Posted on

Epic’s latest argument in its fight against Apple keeps antitrust issues front and center

Epic Games, the game engine developer and creator of the wildly popular Fortnite game, is keeping the focus squarely on antitrust issues in its lawsuit against Apple as pressures mount to rein in anti-competitive practices of the world’s largest tech companies.

Antitrust arguments are gaining ground on both sides of the political spectrum, which could present a more favorable environment for Epic to make its case.

Earlier this month the Trump Justice Department filed its antitrust case against Google even as Congress laid out its roadmap for how to limit the monopoly power of a quartet of trillion-dollar companies: Facebook, Amazon, Apple and Alphabet (the parent company behind Google).

Epic’s lawyers acknowledged in the filing that the company breached its contract with Apple, but said that it only took that step because Apple’s contract restrictions are illegal, according to the company.

“When Epic took steps to allow consumers on iOS devices to make those payments directly, it breached some of the contractual restrictions that Apple imposes on iOS developers,” the lawyers wrote. “Epic did so because those contractual restrictions are unlawful. Epic chose to take a stand against Apple’s monopoly to illustrate that competition could exist on iOS, and that consumers would welcome and benefit from it. Epic did so without advance notice to Apple because Apple would otherwise have used its monopoly control to prevent that competition from happening.”

Ultimately, the argument comes down to whether Apple can claim ownership of commerce occurring on the phones they make and through the marketplace that companies are forced to use to access the users of those phones.

“It’s a crazy, misguided view,” according to a tweet from Epic Games founder and chief executive, Tim Sweeney.

The argument that Epic is making to the court is that Apple’s contractual restrictions are anticompetitive and deny choice to developers and consumers.

From Epic’s perspective, it took the steps it did in creating an in-game marketplace that its players could access directly, to prove that the App Store is not a necessary part of the iOS ecosystem; “they are just the tools Apple uses to maintain its monopoly,” the company’s lawyers wrote.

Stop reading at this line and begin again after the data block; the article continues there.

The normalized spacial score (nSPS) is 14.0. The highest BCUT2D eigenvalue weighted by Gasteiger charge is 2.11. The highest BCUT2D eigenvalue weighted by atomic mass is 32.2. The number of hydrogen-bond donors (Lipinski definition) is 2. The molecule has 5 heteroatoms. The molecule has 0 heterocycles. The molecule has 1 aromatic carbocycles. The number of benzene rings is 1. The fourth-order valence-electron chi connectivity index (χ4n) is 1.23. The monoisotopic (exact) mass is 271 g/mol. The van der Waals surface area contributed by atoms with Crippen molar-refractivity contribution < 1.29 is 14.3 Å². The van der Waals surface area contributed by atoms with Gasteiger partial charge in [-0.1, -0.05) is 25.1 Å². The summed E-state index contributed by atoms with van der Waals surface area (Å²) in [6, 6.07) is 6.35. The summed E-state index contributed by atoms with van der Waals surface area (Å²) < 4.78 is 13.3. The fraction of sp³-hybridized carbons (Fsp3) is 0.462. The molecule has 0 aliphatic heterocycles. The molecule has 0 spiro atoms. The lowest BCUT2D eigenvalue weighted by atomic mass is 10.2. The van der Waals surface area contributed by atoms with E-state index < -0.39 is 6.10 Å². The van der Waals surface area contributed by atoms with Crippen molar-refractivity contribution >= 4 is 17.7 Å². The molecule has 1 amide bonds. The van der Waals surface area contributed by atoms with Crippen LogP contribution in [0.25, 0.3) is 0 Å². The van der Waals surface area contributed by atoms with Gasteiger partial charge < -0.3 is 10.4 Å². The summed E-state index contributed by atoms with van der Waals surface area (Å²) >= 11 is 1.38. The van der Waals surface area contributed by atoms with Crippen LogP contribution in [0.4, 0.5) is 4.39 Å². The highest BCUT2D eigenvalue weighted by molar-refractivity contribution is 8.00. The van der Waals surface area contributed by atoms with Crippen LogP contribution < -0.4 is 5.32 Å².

“Apple has no right to the fruits of Epic’s labor, other than the rights arising under a contract. Consumers who choose to make in-app purchases in Fortnite pay for Epic’s creativity, innovation and effort—to enjoy an experience that Epic has designed,” the company claimed in its filing.

The legal confrontation between one of the world’s most valuable tech company and one of the tech industry’s rising (and incredibly popular) stars began in August when Epic Games introduced a new payment mechanism to its Fortnite app allowing gamers to purchase its in-game currency directly and bypass Apple’s in-app purchase framework.

The company pushed the same update to its Android game, as well. Both Apple and Alphabet responded by taking down the company’s Fortnite game from its app stores.

Earlier this month, Judge Yvonne Gonzales Rogers, kept a temporary restraining order issued in September in place which simultaneously protected Epic’s Unreal Engine from retaliation by Apple, while allowing Apple to keep Epic’s Fortnite game off of its App Store.

Read More

Posted on

Apple Does Not Need to Return Fortnite to App Store, Judge Rules

SAN FRANCISCO — A federal judge ruled on Friday that Apple did not need to reinstate the popular video game Fortnite in its App Store, in a blow to Fortnite’s parent company, Epic Games, which is locked in an antitrust battle with the tech giant over its app store fees and rules.

Judge Yvonne Gonzalez Rogers of the Northern District of California said in her ruling that Apple’s ban of the game could continue because Epic had violated its contract with Apple. There is “significant public interest” in requiring companies to adhere to contracts or resolve disputes through the normal course, she wrote.

But Judge Gonzales Rogers also said that Apple could not ban Unreal Engine, Epic’s developer tools, from its platforms because of the “potential significant damage to both developers and gamers” who rely on the software.

The mixed ruling showed the high cost of taking on a tech behemoth like Apple, even for an established company like Epic. The 116 million people who have accessed Fortnite through Apple’s systems will continue to be kept away while Epic and Apple prepare for a trial in the case, which is scheduled for May.

An Epic spokeswoman said the company “is grateful that Apple will continue to be barred from retaliating against Unreal Engine and our game development customers.” Epic will continue developing for Apple’s platforms and “pursue all avenues to end Apple’s anti-competitive behavior,” she said.

An Apple spokesman said the company was grateful that the court “recognized that Epic’s actions were not in the best interests of its own customers and that any problems they may have encountered were of their own making when they breached their agreement.” The spokesman added that Apple’s app store has been “an economic miracle” that has created “transformative business opportunities” for developers.